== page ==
Bundesbank Executive: Fintech and large tech companies and the central bank-conflict of interest or a common mission?

(Editor's note: This article's translator Long Baitao provided an exclusive review, click to read )

By Burkhard Balz

Translation: Long Baitao

Caption: This article is a speech delivered by Mr. Burkhard Balz, a member of the Executive Committee of the Bundesbank, the Bundesbank, on November 11, 2019, at the German Embassy in Singapore.

1 Overview

Ladies and Gentlemen, Dear Ambassador Dr. Sante:

I am very glad to have the opportunity to communicate with you at the German Embassy today. The German Embassy in Singapore was established in 1965, however, the establishment of German-Singapore friendly relations was much earlier.

As early as 1856, seven German businessmen came along and set up the Teutonic Club on Qiaobei Road. It didn't take 30 minutes to walk from here to us. People gathered there to sing German songs together. Maybe later today, we can also try the joy they had then.

The discussion on the topic of payments has never been more exciting than it is today. In recent years, as the "gateway" for the banking industry to stabilize customer relationships, the payment sector has once again received more and more attention.

We are witnessing fierce competition and cooperation among banks, large tech companies and fintech companies. At the same time, there are a lot of innovations and technologies that can be applied in the payment field.

From blockchain to real-time payment to artificial intelligence, we are experiencing huge changes. These changes will not only change our current payment methods, but will also bring us more changes in the future.

2. Overview of German Fintech

These developments and changes have lowered the higher market threshold that traditionally new entrants have to face, thus affecting the overall market structure. For example, at the back end, cloud computing helps to quickly and flexibly deploy computing power at a lower fixed cost, without having to consider the evolution of the IT system landscape over time.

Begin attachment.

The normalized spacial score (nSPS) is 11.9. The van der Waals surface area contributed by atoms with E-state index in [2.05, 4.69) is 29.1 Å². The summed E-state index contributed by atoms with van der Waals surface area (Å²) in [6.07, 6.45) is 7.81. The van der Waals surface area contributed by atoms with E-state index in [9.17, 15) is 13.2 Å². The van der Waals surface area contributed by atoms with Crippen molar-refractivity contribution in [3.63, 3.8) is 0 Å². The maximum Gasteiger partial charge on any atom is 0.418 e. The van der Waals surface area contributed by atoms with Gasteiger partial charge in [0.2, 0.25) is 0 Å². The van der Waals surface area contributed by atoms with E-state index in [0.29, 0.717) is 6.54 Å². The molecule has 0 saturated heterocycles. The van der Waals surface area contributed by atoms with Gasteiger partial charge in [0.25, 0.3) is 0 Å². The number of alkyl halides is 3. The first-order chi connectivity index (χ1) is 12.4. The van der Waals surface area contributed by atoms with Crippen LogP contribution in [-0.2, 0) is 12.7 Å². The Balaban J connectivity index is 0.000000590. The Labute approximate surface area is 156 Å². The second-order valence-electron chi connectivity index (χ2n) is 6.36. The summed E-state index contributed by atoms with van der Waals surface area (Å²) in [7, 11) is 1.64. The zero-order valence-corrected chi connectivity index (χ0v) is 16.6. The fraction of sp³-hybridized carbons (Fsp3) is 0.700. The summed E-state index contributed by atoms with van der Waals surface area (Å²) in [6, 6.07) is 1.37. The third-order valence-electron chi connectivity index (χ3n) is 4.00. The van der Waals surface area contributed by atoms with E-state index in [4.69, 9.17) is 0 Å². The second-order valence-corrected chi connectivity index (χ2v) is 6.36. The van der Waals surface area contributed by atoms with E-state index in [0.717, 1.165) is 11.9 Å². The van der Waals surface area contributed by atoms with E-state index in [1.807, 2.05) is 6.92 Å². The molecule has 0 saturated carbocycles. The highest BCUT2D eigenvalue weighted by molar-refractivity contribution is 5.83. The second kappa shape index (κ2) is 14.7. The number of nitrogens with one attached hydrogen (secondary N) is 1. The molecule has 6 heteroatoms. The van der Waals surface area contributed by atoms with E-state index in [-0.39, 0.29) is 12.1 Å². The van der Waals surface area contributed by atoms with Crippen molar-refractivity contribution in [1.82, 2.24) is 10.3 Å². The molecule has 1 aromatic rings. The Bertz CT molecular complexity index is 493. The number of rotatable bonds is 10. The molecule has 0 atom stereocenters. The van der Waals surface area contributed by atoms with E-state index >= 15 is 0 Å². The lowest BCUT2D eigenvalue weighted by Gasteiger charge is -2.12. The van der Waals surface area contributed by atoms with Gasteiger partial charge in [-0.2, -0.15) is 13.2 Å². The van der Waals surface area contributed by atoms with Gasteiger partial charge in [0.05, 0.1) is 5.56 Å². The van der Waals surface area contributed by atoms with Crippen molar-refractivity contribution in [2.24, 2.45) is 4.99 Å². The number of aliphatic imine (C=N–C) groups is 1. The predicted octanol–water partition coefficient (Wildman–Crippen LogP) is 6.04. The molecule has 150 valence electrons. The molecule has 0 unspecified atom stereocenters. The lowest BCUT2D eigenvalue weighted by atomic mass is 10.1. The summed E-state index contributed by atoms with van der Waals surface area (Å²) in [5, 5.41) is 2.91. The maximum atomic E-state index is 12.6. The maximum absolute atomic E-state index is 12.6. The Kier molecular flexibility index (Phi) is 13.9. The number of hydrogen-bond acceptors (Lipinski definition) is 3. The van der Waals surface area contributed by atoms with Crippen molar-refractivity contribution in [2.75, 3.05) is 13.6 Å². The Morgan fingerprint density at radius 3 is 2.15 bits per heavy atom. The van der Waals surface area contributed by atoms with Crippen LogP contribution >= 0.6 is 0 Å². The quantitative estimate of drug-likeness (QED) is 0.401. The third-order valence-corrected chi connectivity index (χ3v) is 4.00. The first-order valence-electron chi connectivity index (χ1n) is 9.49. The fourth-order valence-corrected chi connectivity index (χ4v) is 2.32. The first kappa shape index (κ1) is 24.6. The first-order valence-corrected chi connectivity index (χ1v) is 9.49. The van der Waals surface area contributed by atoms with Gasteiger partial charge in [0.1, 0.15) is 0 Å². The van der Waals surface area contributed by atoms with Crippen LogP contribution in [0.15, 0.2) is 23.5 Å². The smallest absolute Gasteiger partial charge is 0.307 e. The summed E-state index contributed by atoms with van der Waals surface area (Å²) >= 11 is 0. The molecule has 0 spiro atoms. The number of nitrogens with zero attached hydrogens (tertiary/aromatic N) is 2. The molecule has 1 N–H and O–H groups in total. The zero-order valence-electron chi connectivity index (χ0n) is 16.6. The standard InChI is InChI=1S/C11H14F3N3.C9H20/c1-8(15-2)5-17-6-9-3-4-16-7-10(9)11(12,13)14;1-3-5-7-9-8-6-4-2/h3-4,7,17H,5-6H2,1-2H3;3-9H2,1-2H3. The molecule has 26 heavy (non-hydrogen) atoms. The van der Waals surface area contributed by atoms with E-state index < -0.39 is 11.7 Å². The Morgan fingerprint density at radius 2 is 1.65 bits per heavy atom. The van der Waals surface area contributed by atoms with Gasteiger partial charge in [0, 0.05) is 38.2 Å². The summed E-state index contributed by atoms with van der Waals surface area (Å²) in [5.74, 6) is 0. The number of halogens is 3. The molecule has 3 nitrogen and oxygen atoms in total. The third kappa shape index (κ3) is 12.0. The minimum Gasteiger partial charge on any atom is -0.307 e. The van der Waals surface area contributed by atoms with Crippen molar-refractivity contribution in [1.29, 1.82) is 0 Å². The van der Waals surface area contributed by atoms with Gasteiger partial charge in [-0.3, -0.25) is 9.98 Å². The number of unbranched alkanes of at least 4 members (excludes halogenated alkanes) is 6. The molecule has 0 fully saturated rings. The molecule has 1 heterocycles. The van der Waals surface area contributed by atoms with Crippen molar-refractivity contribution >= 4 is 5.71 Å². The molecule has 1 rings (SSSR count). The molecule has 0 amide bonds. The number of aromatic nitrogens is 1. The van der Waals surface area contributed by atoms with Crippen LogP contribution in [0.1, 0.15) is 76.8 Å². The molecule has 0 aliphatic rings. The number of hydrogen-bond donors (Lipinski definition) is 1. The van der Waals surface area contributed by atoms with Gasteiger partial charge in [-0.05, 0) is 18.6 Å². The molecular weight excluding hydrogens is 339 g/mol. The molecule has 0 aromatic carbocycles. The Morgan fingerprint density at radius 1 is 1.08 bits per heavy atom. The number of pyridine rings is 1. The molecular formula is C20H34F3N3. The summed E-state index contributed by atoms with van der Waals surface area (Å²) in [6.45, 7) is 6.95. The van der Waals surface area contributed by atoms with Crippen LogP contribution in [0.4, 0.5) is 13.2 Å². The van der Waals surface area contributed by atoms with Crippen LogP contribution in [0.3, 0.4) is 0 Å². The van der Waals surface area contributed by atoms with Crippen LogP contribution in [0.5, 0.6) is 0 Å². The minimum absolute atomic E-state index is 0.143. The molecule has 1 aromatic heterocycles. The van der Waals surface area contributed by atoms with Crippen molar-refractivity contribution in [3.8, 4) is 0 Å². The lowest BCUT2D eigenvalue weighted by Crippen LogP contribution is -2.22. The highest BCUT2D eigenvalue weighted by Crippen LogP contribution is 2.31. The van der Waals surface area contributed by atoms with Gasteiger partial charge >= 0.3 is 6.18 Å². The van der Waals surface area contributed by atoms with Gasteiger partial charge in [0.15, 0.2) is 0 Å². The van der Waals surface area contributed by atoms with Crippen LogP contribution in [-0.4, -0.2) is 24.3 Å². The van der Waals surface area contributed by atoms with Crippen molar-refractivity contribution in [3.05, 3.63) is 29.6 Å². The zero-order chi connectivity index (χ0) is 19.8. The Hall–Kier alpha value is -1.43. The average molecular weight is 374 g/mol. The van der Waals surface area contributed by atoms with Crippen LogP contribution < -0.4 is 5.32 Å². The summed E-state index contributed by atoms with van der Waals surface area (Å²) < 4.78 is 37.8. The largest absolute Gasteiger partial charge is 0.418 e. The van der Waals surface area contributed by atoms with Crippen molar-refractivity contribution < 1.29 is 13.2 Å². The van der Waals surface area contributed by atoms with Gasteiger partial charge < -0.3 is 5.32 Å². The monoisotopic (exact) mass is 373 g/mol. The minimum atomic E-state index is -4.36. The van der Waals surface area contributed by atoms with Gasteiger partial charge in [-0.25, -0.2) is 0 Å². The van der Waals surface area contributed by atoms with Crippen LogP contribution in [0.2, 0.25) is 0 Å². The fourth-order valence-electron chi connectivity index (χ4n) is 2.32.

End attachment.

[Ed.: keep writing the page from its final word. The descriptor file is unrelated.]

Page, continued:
This situation is increasingly seen as a "burden" rather than a strategic asset. It's more complicated especially for the old-time companies that entered early. On the front end, smartphones make it possible for companies to provide solutions for mass users in a short period of time.

It also reduces costs by eliminating the need to maintain costly branch networks. And, from a customer convenience perspective, these solutions are synchronizing with the new digital age.

Often, emerging companies will choose to use these technologies more. In the financial sector, we call these innovative start-ups fintech companies. There are currently hundreds of such companies in Germany. After focusing on the front end and the interface between customers and banks, their service areas have become more and more extensive-some Fintech companies have now focused on the B to B model.

In Germany, sometimes we forget that success and failure are always associated. Therefore, it is not surprising that some startups have ceased operations.

A typical example is the P2P (person-to-person) payment market. For example, you need to be able to use your smartphone to easily make payments to each other's email address or phone number. In Germany, when banks and credit institutions really set up their own service systems, some FinTech vendors in this field had to withdraw from the market. However, this has brought some benefits: these companies have made banks more customer-oriented, and banks' P2P services are now widely used.

The current integration phase is part of the market maturity process. From the perspective of investment and investment methods, this "maturity" of the market is obvious. In the first half of this year, German investment surged. In the first quarter alone, start-ups in the financial sector received approximately 700 million euros of investment. Compared with the last quarter of 2018, it has increased by nearly 80% and also set a new quarterly investment record. However, these investments are no longer widely diversified, but are mainly focused on several large rounds of financing.